There was snow on the ground when we buried Mabel. They laid some green turf-like blanket on the ground to hold her tiny casket and flowers while we held our ceremony graveside. I asked the funeral director, how will know where her grave is? He said there will be a temporary marker, and showed me one made of plastic with her name and date on it. It was sweet. When we visited her grave in the weeks following we could find it easily. Though after a visit or two I started wondering if the marker was in the right place. It was off to the side of another marker, where I thought there wasn’t any fresh dirt. Chris contacted the funeral director for help. I really needed to know where my daughter’s body lay. I bring her flowers and talk to her. I don’t know exactly where Mabel is now, but I imagine she is there when I talk to her grave. I imagine her looking at me and hearing my words. I want to be sure I am looking at her too. After Chris talked to the funeral director, the marker was moved- but it felt like it was on top of another grave. It was moved to just in front oa a grave markers that is flush to the ground. I was visiting once and there was a groundskeeper there, so I asked him. He thought it was next to that marker because it lines up with other graves. So he moved her marker. But the next week it was moved back to practically on top of that grave marker.
It’s heartbreaking to bury your daughter. To know that she’s in the ground and not in your arms. To have to use the money that is meant for childcare to buy her burial plot. To browse the internet for ideas for gravestones. These are the things that are hard enough. I just want to know exactly where my daughter lies. So finally I called the cemetery. Chris had been handling this mostly because I’m still a bit fragile, but he is pretty busy at work lately and I felt like I could do this.
It took two phone calls. I got a machine at first that directed me to call another number. It took some building up just to make the first, so the second seemed daunting. I did it. I spoke to a woman who knew just who I was when I said I had a question about my daughter’s marker. She explained to me that my daughter is buried where the marker is currently- what seems like on top of another. The other space beside the marker is actually occupied by another internment, just unmarked. I wanted to be totally clear, because I felt like I couldn’t call again or I’d be annoying. So I said, “Where the marker is now, it looks like she is buried on top of someone else.” She explained that no, the marker by my baby’s temporary one is at the foot of another grave plot. My baby’s marker is at the head of hers. So they are lined up head to foot. I asked again, just to be sure. Not only did we pay (a lot of money) for a plot, I didn’t want my daughter hovering above some strange man. She confirmed that was not the case.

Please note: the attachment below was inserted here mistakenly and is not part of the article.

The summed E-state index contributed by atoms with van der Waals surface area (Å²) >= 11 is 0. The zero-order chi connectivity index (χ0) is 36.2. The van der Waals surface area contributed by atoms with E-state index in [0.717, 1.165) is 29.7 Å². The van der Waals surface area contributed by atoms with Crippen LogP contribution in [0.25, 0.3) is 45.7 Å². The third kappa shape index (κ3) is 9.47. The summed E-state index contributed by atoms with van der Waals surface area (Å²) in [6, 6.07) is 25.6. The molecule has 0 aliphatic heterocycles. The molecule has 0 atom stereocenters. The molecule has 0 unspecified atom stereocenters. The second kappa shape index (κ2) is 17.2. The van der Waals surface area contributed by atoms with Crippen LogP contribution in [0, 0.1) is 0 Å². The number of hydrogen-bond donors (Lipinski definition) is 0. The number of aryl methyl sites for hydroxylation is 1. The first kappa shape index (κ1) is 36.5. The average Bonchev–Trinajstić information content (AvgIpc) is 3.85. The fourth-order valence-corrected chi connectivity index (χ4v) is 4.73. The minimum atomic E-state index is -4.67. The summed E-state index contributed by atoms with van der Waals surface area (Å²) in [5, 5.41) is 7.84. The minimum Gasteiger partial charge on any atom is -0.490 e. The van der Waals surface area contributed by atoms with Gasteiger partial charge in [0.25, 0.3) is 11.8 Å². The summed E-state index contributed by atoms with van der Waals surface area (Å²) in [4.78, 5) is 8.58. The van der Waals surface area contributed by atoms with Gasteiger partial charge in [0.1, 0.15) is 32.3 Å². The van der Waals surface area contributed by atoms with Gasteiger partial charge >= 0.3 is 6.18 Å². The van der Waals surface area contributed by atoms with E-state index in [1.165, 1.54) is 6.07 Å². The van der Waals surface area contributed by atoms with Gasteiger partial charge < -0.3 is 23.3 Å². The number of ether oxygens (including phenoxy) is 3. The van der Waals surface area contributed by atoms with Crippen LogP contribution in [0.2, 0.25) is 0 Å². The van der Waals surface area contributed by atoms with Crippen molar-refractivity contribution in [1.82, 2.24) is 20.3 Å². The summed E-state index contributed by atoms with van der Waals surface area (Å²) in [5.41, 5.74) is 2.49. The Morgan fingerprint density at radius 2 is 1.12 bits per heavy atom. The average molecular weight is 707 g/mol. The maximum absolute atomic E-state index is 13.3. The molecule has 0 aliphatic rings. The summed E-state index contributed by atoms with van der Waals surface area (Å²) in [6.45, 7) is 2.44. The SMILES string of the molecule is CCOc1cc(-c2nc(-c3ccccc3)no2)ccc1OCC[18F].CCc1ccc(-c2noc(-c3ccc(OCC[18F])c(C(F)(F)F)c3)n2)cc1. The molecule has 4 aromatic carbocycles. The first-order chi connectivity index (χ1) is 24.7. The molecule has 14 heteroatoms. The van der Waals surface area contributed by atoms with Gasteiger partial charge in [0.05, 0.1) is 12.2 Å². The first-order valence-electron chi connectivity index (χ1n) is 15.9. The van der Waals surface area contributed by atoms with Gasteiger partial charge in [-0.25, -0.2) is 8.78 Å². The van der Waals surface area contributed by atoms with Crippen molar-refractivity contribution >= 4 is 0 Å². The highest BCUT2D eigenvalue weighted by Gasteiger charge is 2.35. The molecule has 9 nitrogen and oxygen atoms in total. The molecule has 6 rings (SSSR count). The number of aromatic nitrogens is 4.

I still don’t like it. None of the other graves are laid out like that. It just seems weird. I want to say, please then just dig her up and put her somewhere where she can have space. I feel like she’s getting this treatment because she was a baby- would they do this to a full sized adult? I have enough insecurities about having so much grief for someone I knew for so short a time that I often feel short changed. I don’t want to feel short changed here too.
She apologized for the confusion. She had been out because herhusband just died a month ago. I was shocked. This woman was grieving too. And she had to deal with other’s grief while incorporating her own. The poor woman. Trying to figure out how to get through the days and then fielding phone calls about grave sites at the same time. I wish someone could be helping her.
It reminded me that things aren’t always what they seem. Remember the woman who was greeted with “where’s the baby?” as I left my six week check up? My midwife told me later that she was actually just trying to warn me that there might be a baby in the waiting room. I can only see things with one lens- mine, the grief tinted one. I’m not sure if these scenarios make me feel better or worse. I felt more compassion for the cemetery woman, but I still want my queries to be answered. I think I just wished she didn’t have to be the one to handle this. It seems unfair to her. And the six week appointment experience? My feelings are the same- I’m still sad I have to be greeted with sympathy and not cheer, but at least I know people are still looking out for me.
I finally was able to get to Mabel’s grave after the conversation with the cemetery woman. After talking with her, I did more research about foot stones- because it still didn’t make sense to me. But I discovered that veterans often have a plaque given by the government. It’s placed at the foot of the grave if the veteran already has a headstone. Once I was able to see where Mabel’s marker was, I could see that, yes, it was a foot stone near her marker. Mabel has her own space. Such a simple explanation! I feel silly for worrying, but it took several weeks, many phone calls and my own research to really understand it. A lot for a mother with grief so fresh.
thank you for all your kind words.